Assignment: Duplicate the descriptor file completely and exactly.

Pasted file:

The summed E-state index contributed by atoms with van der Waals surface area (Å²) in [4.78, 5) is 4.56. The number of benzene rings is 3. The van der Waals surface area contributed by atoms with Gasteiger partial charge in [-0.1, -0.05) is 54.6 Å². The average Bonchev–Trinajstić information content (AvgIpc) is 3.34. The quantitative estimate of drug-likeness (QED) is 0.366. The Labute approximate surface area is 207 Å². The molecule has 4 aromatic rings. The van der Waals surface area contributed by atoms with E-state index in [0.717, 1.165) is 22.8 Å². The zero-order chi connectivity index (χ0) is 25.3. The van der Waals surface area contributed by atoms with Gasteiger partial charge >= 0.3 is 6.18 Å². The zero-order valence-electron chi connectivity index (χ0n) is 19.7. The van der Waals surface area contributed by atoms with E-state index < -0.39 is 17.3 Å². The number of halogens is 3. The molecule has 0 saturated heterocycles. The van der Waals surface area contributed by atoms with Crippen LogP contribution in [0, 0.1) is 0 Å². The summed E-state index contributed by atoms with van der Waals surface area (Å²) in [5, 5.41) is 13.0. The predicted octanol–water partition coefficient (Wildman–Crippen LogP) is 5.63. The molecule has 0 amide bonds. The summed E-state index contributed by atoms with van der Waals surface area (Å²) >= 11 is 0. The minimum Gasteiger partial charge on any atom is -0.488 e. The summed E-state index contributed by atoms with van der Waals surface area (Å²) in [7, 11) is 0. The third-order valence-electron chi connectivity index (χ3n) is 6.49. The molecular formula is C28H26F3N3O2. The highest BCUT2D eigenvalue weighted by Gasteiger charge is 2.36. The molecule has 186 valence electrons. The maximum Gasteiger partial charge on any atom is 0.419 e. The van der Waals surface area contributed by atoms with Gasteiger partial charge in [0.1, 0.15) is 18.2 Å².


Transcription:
The summed E-state index contributed by atoms with van der Waals surface area (Å²) in [4.78, 5) is 4.56. The number of benzene rings is 3. The van der Waals surface area contributed by atoms with Gasteiger partial charge in [-0.1, -0.05) is 54.6 Å². The average Bonchev–Trinajstić information content (AvgIpc) is 3.34. The quantitative estimate of drug-likeness (QED) is 0.366. The Labute approximate surface area is 207 Å². The molecule has 4 aromatic rings. The van der Waals surface area contributed by atoms with E-state index in [0.717, 1.165) is 22.8 Å². The zero-order chi connectivity index (χ0) is 25.3. The van der Waals surface area contributed by atoms with Gasteiger partial charge >= 0.3 is 6.18 Å². The zero-order valence-electron chi connectivity index (χ0n) is 19.7. The van der Waals surface area contributed by atoms with E-state index < -0.39 is 17.3 Å². The number of halogens is 3. The molecule has 0 saturated heterocycles. The van der Waals surface area contributed by atoms with Crippen LogP contribution in [0, 0.1) is 0 Å². The summed E-state index contributed by atoms with van der Waals surface area (Å²) in [5, 5.41) is 13.0. The predicted octanol–water partition coefficient (Wildman–Crippen LogP) is 5.63. The molecule has 0 amide bonds. The summed E-state index contributed by atoms with van der Waals surface area (Å²) >= 11 is 0. The minimum Gasteiger partial charge on any atom is -0.488 e. The summed E-state index contributed by atoms with van der Waals surface area (Å²) in [7, 11) is 0. The third-order valence-electron chi connectivity index (χ3n) is 6.49. The molecular formula is C28H26F3N3O2. The highest BCUT2D eigenvalue weighted by Gasteiger charge is 2.36. The molecule has 186 valence electrons. The maximum Gasteiger partial charge on any atom is 0.419 e. The van der Waals surface area contributed by atoms with Gasteiger partial charge in [0.1, 0.15) is 18.2 Å².